When it comes to space, India never lagged behind and riding high on its recent successful Mars mission “Mangalyaan”, moved forward to join the global club of five nations to build the ambitious next-generation Thirty Meter Telescope (TMT) with an estimated cost of $1.47 billion (Rs.14,300 crore).
Joining other big four nations — the US, Canada, Japan and China — the gigantic telescope project was kicked off in Hawaii this week to be completed by 2020 and enable the astronomers with huge potential to observe the impending set backs from the universe, especially the meteoroids.
The government had given its approval last month and India’s Department of Science and Technology (DST) and the Department of Atomic Energy (DAE) will participate in it with bearing 10% of the cost in cash and kind at around Rs.1,300 crore, that enables 30 observing nights for Indian scientists in a year.
The partnership helps India in primary mirror segment figuring and polishing, mirror support system and edge sensor assembly and testing, software for observatory controls, data analysis pipelines, adaptive optics techniques.
The project will be one of the largest optical-infrared telescopes mirroring 492 segments of 1.44 diameter each on its 30-meter diameter using sophisticated sensors, actuators and control systems. Bangalore-based Indian Institute of Astrophysics (IIA) and Aryabhatta Research Institute of Observational Sciences (ARIES), Nainital and Inter-University Centre for Astronomy and Astrophysics (IUCAA), Pune will make use of the TMT.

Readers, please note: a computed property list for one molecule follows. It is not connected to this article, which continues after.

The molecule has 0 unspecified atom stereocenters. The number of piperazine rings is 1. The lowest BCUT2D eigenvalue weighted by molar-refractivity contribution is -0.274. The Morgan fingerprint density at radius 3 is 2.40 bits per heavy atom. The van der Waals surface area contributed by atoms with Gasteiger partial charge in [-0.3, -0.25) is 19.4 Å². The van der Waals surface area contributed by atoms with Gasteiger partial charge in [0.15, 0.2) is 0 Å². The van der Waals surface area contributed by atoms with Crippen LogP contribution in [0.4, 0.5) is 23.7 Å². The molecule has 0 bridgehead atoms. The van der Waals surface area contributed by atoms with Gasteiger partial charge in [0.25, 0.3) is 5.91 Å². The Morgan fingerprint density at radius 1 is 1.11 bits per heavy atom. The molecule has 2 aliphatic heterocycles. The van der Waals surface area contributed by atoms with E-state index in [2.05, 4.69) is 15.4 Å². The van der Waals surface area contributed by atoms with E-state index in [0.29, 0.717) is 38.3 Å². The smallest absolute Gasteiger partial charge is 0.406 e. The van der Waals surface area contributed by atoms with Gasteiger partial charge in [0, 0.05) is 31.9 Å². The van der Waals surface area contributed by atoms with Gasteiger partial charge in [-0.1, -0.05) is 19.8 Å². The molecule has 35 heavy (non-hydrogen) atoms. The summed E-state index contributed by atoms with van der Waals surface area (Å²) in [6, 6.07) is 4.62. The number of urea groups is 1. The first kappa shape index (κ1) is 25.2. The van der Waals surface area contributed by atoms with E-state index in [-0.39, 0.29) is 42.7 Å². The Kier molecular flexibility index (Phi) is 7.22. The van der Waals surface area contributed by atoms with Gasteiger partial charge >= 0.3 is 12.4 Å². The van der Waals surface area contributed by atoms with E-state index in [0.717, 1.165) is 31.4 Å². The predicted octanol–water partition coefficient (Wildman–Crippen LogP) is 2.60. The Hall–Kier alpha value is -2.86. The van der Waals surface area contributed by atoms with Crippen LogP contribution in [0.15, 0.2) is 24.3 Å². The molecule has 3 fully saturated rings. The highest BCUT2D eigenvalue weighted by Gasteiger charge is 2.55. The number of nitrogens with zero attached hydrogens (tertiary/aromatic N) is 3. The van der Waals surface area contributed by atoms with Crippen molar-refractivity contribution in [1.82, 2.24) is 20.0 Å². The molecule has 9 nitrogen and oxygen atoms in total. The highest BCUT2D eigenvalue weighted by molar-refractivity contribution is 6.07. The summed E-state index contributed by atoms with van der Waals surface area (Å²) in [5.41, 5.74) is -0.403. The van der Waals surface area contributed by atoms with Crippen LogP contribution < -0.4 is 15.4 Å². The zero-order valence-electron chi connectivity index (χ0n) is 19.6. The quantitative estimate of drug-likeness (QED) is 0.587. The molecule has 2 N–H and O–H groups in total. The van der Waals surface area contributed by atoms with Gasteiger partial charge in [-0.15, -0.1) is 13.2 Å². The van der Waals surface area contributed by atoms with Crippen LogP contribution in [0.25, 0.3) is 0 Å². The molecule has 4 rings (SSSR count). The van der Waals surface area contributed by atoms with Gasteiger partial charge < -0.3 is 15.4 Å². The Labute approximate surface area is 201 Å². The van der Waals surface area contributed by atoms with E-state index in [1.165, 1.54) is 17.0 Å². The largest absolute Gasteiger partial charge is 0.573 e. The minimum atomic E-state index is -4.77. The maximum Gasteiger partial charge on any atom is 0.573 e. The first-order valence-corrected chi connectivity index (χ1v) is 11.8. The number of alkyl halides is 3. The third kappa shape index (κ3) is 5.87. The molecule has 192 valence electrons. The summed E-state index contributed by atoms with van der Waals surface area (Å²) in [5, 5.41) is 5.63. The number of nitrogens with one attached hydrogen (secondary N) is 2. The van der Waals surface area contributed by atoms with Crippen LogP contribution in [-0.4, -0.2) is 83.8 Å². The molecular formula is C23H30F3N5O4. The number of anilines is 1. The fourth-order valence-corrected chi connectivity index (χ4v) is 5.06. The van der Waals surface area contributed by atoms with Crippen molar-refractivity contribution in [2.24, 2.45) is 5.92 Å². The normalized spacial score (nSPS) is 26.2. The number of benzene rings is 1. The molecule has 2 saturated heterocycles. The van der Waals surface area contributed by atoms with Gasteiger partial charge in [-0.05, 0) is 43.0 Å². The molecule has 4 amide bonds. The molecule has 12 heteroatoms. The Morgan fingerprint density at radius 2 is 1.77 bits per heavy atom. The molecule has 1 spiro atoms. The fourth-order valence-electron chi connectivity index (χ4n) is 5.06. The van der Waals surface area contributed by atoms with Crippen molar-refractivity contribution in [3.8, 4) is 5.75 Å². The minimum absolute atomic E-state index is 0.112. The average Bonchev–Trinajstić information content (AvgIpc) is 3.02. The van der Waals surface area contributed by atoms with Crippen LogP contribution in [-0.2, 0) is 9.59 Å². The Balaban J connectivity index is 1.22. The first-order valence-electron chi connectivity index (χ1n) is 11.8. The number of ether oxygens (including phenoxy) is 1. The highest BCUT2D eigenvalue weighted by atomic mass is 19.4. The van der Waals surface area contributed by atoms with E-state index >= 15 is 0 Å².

The ground-based large segmented mirror reflecting telescope is under construction on Mauna Kea in Hawaii and it can observe from near-ultraviolet to mid-infrared (0.31 to 28 μm wavelengths) with its adaptive optics system removing the image blur caused by the atmosphere of the Earth, reaching the potential of a large mirror.
Once built, the TMT will have by far the highest altitude, and will be the second-largest telescope after the E-ELT, both of whom use an array of small 1.44m hexagonal mirrors – a design that is different from the large mirrors of the LBT or GMT, currently in use.
|Organization||TMT International Observatory|
|Location||Mauna Kea Observatory 13 North|
|Altitude||4,050 m or 13,290 ft|
|Wavelength||Near UV, visible, and Mid-IR (0.31–28 μm)|
|First light||est. 2022|
|Telescope style||Segmented Ritchey–Chrétien telescope|
|Diameter||30 m or 98 ft|
|Secondary dia.||3.1 m or 10 ft|
|Tertiary dia.||2.5 m × 3.5 m or 8.2 ft × 11.5 ft|
|Collecting area||655 m2 or 7,050 sq ft|
|Focal length||f/15 (450 m)|